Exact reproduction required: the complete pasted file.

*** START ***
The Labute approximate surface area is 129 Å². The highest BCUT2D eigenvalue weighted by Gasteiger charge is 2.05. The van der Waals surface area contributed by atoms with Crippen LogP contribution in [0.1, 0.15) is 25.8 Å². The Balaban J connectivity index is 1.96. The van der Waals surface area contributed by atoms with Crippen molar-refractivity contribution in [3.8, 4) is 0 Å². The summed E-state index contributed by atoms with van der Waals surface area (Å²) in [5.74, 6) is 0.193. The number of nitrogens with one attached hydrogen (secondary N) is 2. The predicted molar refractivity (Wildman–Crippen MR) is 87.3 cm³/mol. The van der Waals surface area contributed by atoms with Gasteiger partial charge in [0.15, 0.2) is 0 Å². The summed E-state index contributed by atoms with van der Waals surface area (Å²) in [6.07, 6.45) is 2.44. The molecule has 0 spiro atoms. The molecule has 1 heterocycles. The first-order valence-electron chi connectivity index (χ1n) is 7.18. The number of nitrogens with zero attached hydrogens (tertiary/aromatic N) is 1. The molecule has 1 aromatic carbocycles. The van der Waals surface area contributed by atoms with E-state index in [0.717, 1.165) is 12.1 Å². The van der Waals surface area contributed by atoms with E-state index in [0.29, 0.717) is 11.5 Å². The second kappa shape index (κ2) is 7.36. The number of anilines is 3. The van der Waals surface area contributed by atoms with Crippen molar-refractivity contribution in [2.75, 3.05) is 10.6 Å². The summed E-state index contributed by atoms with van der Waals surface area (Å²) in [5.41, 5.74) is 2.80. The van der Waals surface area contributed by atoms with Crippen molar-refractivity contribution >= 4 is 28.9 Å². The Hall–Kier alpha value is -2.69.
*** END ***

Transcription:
The Labute approximate surface area is 129 Å². The highest BCUT2D eigenvalue weighted by Gasteiger charge is 2.05. The van der Waals surface area contributed by atoms with Crippen LogP contribution in [0.1, 0.15) is 25.8 Å². The Balaban J connectivity index is 1.96. The van der Waals surface area contributed by atoms with Crippen molar-refractivity contribution in [3.8, 4) is 0 Å². The summed E-state index contributed by atoms with van der Waals surface area (Å²) in [5.74, 6) is 0.193. The number of nitrogens with one attached hydrogen (secondary N) is 2. The predicted molar refractivity (Wildman–Crippen MR) is 87.3 cm³/mol. The van der Waals surface area contributed by atoms with Gasteiger partial charge in [0.15, 0.2) is 0 Å². The summed E-state index contributed by atoms with van der Waals surface area (Å²) in [6.07, 6.45) is 2.44. The molecule has 0 spiro atoms. The molecule has 1 heterocycles. The first-order valence-electron chi connectivity index (χ1n) is 7.18. The number of nitrogens with zero attached hydrogens (tertiary/aromatic N) is 1. The molecule has 1 aromatic carbocycles. The van der Waals surface area contributed by atoms with E-state index in [0.717, 1.165) is 12.1 Å². The van der Waals surface area contributed by atoms with E-state index in [0.29, 0.717) is 11.5 Å². The second kappa shape index (κ2) is 7.36. The number of anilines is 3. The van der Waals surface area contributed by atoms with Crippen molar-refractivity contribution in [2.75, 3.05) is 10.6 Å². The summed E-state index contributed by atoms with van der Waals surface area (Å²) in [5.41, 5.74) is 2.80. The van der Waals surface area contributed by atoms with Crippen molar-refractivity contribution >= 4 is 28.9 Å². The Hall–Kier alpha value is -2.69.